Can Microsoft (MSFT) Sustain Its Momentum?

After blowing past analyst expectations for its first quarter 2022 earnings, Microsoft Corporation (MSFT) became the world's most valuable company last week. Its stock price vaulted to a fresh high of $332 per share, and the company's market capitalization surged to $2.48 trillion, slightly more than that of rival Apple, Inc. (AAPL). 

The key question for Microsoft investors now is whether the tech behemoth can sustain the pace and book profits based on sky-high investor expectations. Microsoft's previous reign atop company valuation rankings, back in 2020, was brief. Rival Apple soon overtook it and coasted past the $2 trillion mark soon after. As of this writing, the stocks for Apple and Microsoft are locked in a dead heat of sorts with roughly the same valuation of $2.46 trillion.

Key Takeaways

  • Microsoft became the world's most valuable company on Friday Oct. 29, surpassing Apple in market capitalization.
  • To continue on its current growth trajectory, the tech giant will have to ensure growth for its cloud services division.
  • However, critics say that Microsoft may be overvalued as compared to its peers.

The Cloud Growth Engine 

While other units in the company have also contributed to the increase in profits, Microsoft's recent growth spurt has occurred largely on the back of bumper sales for its cloud division. The company has benefitted from the dual tailwinds of enterprise transformation at companies and a pandemic shutdown that accelerated enterprise shift toward the cloud.

Even though it was late to the game, Microsoft's cloud division Azure has clawed market share from rival Amazon.com, Inc. (AMZN). In the third quarter of 2021, Microsoft had a 21% share of the cloud market and ranked second behind Amazon's 32% share. The Azure division has booked successive quarters of revenue growth, culminating in a 48% year-over-year quarterly increase in the latest earnings report

Research firm Gartner predicts that the market for cloud computing will grow 21.7% to reach $482 billion in 2022. Analysts have reposed faith in Microsoft's ability to garner a substantial portion of that capital spend by enterprises.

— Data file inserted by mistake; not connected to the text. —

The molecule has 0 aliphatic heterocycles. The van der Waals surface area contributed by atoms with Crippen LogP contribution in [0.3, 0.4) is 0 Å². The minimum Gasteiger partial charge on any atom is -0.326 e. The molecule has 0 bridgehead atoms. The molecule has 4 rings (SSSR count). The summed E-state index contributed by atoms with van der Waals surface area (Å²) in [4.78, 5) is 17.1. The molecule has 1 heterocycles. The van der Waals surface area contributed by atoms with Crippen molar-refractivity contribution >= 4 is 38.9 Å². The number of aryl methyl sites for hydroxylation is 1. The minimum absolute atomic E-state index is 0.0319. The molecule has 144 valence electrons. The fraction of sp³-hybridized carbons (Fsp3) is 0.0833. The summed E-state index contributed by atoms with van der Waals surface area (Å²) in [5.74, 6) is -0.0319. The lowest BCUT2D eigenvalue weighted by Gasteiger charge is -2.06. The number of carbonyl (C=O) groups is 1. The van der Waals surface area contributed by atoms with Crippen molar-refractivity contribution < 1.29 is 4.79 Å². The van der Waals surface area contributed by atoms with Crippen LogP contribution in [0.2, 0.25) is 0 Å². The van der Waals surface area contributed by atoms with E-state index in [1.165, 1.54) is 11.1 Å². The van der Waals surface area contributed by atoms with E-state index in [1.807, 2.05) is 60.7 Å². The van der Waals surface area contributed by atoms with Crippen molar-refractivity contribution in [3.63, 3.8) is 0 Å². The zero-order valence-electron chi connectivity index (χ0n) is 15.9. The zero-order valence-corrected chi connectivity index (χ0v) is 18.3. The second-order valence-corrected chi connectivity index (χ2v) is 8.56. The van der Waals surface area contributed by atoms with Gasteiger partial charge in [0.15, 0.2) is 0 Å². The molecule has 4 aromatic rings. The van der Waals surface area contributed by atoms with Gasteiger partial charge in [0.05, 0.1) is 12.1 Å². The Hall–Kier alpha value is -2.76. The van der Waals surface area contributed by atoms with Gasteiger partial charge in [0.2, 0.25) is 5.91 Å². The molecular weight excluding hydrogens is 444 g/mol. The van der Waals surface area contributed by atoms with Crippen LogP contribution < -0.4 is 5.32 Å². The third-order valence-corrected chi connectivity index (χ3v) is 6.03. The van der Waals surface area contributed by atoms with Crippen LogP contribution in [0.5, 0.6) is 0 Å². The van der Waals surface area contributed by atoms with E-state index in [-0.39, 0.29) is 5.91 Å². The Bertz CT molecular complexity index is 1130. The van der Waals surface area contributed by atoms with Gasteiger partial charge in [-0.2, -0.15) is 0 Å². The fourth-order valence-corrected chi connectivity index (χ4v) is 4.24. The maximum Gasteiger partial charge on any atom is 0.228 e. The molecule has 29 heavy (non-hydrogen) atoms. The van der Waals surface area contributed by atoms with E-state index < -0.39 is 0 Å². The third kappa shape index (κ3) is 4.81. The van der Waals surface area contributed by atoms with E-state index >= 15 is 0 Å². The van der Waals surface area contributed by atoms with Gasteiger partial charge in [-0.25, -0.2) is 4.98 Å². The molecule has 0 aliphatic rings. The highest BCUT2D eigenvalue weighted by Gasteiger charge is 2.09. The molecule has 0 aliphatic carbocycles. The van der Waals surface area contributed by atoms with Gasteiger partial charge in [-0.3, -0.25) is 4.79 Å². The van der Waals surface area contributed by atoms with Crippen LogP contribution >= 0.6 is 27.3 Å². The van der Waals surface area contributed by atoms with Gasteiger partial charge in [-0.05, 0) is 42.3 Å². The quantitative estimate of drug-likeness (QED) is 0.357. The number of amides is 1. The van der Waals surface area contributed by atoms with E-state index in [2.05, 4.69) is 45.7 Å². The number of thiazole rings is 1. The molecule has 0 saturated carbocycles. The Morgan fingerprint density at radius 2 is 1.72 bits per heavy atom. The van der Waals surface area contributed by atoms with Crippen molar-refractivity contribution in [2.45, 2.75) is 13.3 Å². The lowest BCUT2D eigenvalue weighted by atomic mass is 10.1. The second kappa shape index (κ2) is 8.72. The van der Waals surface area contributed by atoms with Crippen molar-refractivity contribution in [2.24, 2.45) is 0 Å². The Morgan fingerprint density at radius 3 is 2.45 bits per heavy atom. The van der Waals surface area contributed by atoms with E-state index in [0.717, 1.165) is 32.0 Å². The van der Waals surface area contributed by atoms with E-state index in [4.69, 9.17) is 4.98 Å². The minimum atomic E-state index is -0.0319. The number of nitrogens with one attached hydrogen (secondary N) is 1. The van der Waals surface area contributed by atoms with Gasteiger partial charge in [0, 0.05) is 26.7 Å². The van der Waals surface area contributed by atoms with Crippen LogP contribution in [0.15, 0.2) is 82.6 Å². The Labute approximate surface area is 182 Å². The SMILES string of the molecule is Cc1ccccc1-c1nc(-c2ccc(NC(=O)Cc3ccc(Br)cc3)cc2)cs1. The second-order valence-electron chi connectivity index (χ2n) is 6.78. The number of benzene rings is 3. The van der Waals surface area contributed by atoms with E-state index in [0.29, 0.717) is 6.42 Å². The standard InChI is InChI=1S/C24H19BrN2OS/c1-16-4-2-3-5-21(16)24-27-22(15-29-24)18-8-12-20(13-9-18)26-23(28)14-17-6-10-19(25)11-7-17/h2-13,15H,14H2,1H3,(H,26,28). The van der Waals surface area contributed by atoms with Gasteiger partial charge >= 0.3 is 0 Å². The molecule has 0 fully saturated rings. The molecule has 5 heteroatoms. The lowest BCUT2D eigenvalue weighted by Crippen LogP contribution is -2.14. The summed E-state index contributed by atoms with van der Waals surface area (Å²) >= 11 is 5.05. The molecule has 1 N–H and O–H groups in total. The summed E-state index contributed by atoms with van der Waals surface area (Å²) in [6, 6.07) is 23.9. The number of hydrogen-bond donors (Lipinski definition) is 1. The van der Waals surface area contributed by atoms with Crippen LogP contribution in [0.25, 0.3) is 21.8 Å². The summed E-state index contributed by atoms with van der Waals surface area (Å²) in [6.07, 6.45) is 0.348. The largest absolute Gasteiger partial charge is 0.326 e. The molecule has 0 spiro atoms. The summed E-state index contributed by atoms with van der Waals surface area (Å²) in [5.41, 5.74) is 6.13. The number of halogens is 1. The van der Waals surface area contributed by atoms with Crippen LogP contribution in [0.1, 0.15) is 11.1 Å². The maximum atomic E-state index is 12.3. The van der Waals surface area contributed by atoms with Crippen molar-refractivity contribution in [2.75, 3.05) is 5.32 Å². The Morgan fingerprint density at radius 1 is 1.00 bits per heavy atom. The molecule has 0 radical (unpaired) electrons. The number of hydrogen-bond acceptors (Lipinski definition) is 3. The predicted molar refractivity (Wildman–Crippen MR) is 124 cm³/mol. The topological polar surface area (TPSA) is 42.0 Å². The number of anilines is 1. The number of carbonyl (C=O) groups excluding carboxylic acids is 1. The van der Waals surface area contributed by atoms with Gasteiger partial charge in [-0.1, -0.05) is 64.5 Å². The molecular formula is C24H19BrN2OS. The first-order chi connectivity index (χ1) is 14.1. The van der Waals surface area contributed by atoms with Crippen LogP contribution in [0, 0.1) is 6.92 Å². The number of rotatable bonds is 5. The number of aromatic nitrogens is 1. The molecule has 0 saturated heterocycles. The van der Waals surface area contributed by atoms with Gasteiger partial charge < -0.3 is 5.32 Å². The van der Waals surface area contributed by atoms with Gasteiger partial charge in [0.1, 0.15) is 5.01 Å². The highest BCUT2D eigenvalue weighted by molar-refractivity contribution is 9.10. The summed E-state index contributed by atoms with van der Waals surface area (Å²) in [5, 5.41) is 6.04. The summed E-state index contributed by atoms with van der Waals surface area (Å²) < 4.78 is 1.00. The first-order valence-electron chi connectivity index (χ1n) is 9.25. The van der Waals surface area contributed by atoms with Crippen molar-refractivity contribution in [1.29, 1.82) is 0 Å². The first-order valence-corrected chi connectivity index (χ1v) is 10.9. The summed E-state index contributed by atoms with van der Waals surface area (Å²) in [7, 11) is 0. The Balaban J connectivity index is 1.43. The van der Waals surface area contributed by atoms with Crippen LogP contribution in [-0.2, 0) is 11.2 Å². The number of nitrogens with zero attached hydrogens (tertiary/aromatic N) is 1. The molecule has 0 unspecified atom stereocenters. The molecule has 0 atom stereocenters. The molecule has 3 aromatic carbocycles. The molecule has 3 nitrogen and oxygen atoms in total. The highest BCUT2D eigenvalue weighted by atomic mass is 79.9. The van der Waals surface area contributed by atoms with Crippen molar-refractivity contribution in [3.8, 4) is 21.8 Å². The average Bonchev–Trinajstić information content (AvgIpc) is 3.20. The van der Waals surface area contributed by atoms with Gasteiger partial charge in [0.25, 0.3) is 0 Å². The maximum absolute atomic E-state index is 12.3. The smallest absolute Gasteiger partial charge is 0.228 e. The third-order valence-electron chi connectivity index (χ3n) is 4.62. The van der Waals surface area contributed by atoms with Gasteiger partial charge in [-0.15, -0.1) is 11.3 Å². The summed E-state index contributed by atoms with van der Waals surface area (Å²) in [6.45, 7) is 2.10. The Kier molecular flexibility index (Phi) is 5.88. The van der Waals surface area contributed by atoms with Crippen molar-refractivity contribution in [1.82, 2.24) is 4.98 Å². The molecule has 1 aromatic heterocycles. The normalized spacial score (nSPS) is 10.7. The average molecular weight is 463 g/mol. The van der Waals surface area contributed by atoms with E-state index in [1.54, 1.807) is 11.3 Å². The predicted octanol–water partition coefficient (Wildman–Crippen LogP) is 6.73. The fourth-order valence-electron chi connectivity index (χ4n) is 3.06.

"We continue to see Microsoft as well positioned to capitalize on durable secular growth in digital transformation budgets, and we remain convicted in our thesis that Microsoft Cloud is on track to generate $120-$140bn in annual revenue, likely 1-2 years ahead of our initial expectations at the time of our January initiation," wrote Goldman Sachs analyst Kash Rangan.

Bank of America analyst Brad Sills pointed to the steady profits from Microsoft's legacy Server & Windows businesses and the Azure divisions' hefty margins, writing that the "estimated Azure margin in the 59% - 60% range … demonstrates Microsoft’s ability to capture incremental growth in cloud, though not at the expense of these large, profitable legacy businesses."

In the near term, however, Microsoft's cloud division might report results that are below expectations. "We see a slowdown in remaining performance obligation or RPO growth and commercial bookings, two forward-looking metrics, as driven by large Azure deals in the prior year period and not a reflection of deteriorating demand," wrote Morningstar analyst Dan Romanoff. He has assigned a wide moat to Microsoft and bumped up the target value of its shares to $345 from $325.

The Valuation Problem 

While the future of its business is far from cloudy, Microsoft's valuation is being questioned by critics. The company trades at a relatively high price-to-earnings (P/E) ratio as compared to its peers. As of this writing, Microsoft's stock has a P/E ratio of 36.85 times its previous year's earnings. Meanwhile, Apple and Google parent Alphabet Inc. (GOOGL) are trading at P/E ratios of 26.55 and 27.70, respectively, based on their 2020 earnings.

According to some, those valuations are "a bit frothy" considering analyst expectations of 9% growth in earnings for 2021. But others point to Microsoft's competitive advantage and "well-established business model" in its three business units as proof that the company still has ample runway for growth.

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